45. ^ Nobel Peace Laureate, Muslim and human rights activist Dr Shirin Ebadi has spoken out against undemocratic Islamic countries justifying "oppressive acts" in the name of Islam. Speaking at the Earth Dialogues 2006 conference in Brisbane, Dr Ebadi pronounced her native Iran - as well as Saudi Arabia, Kuwait and Yemen "among others" - guilty of violating human rights. "In these countries, Islamic rulers want to solve 21st century issues with laws belonging to 14 centuries ago," she said. "Their views of human rights are exactly the same as it was 1400 years ago."
  46. ^ Kevin R. Foster and Hanna Kokko, "The evolution of superstitious and superstition-like behaviour", Proc. R. Soc. B (2009) 276, 31–37 [ dead link ]
  47. ^ Boyer (2001). "Why Belief" . Religion  
  48. ^ Fitzgerald 2007 , p. 232
  49. ^ Veyne 1987, p 211 [ clarification needed ]
  50. ^ Joseph Campbell, The Power of Myth , p. 22 ISBN 0-385-24774-5
  51. ^ Joseph Campbell, Thou Art That: Transforming Religious Metaphor . Ed. Eugene Kennedy. New World Library ISBN 1-57731-202-3 .
  52. ^ Paul S. Mueller, MD; David J. Plevak, MD; Teresa A. Rummans, MD. "Religious Involvement, Spirituality, and Medicine: Implications for Clinical Practice" . http://www.mayoclinicproceedings.com/content/76/12/1225.full.pdf . Retrieved 13 November 2010 . "We reviewed published studies, meta-analyses, systematic reviews, and subject reviews that examined the association between religious involvement and spirituality and physical health, mental health, health-related quality of life, and other health outcomes. We also reviewed articles that provided suggestions on how clinicians might assess and support the spiritual needs of patients. Most studies have shown that religious involvement and spirituality are associated with better health outcomes, including greater longevity, coping skills, and health-related quality of life (even during terminal illness) and less anxiety, depression, and suicide"  
  53. ^ Selengut, Charles (2008-04-28). Sacred fury: understanding religious violence . p.  
  54. ^ Avalos, Hector (2005). Fighting Words: The Origins of Religious Violence . Amherst, New York: Prometheus Books.  
  55. ^ Hitchens, Christopher (2007). God is not Great . Twelve.  
  56. ^ Dawkins, Richard (2006). The God Delusion . Bantam Books.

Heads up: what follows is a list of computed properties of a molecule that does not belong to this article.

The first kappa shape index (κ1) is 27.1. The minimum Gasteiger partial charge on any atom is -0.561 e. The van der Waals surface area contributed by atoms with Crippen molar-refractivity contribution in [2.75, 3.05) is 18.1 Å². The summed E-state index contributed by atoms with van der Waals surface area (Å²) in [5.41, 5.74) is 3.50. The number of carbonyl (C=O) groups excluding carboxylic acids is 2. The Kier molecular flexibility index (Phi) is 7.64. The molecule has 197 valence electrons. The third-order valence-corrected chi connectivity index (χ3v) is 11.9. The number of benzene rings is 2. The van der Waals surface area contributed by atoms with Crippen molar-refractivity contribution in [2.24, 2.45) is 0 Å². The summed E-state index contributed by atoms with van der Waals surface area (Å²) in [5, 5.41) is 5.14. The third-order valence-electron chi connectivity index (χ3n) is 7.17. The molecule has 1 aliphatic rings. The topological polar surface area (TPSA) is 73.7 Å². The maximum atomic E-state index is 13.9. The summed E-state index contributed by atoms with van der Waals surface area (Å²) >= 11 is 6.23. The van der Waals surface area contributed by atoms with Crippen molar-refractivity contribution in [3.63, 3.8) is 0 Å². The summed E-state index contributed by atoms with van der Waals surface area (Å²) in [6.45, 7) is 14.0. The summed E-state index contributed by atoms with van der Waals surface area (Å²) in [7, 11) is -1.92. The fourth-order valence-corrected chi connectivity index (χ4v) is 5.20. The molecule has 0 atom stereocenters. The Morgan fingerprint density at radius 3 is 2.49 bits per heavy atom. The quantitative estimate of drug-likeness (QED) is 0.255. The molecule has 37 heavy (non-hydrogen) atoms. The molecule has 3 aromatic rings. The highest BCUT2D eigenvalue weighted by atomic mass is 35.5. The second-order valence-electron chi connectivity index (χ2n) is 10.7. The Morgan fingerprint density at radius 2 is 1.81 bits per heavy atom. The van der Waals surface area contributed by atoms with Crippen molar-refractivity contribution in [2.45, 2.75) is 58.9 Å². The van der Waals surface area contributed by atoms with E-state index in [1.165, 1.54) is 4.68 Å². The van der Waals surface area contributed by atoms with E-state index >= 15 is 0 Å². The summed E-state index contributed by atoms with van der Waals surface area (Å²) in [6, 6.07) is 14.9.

57. ^ The Curse of Cain: The Violent Legacy of Monotheism By Regina M. Schwartz . University of Chicago Press. 1998.  
  58. ^ Wechsler, Lawrence. "Mayhem and Monotheism" . http://faculty.plts.edu/gpence/2490/PDF/mayhem.pdf .  
  59. ^ Bland, Byron (May 2003). "Evil Enemies: The Convergence of Religion and Politics" . p. 4 . http://www.law.stanford.edu/program/centers/scicn/papers/religion_and_political_violence.pdf .  
  60. ^ John S. Feinberg, Paul D. Feinberg. Ethics for a Brave New World . Crossway Retrieved 2007–10–18 . "Over a half century ago, while I was still a child, I recall hearing a number of old people offer the following explanation for the great disasters that had befallen Russia: 'Men have forgotten God; that's why all this has happened.' Since then I have spend well-nigh 50 years working on the history of our revolution; in the process I have read hundreds of books, collected hundreds of personal testimonies, and have already contributed eight volumes of my own toward the effort of clearing away the rubble left by that upheaval. But if I were asked today to formulate as concisely as possible the main cause of the ruinous revolution that swallowed up some 60 million of our people, I could not put it more accurately than to repeat: 'Men have forgotten God; that's why all this has happened.'"  
  61. ^ Gregory Koukl . "The Real Murderers: Atheism or Christianity?" . Stand To Reason . http://www.str.org/site/News2?page=NewsArticle&id=5527 . Retrieved 2007–10–18 .  
  62. ^ a b Dinesh D'Souza . "Answering Atheist's Arguments" . Catholic Education Resource Center . http://catholiceducation.org/articles/apologetics/ap0214.htm . Retrieved 2007–10–18 .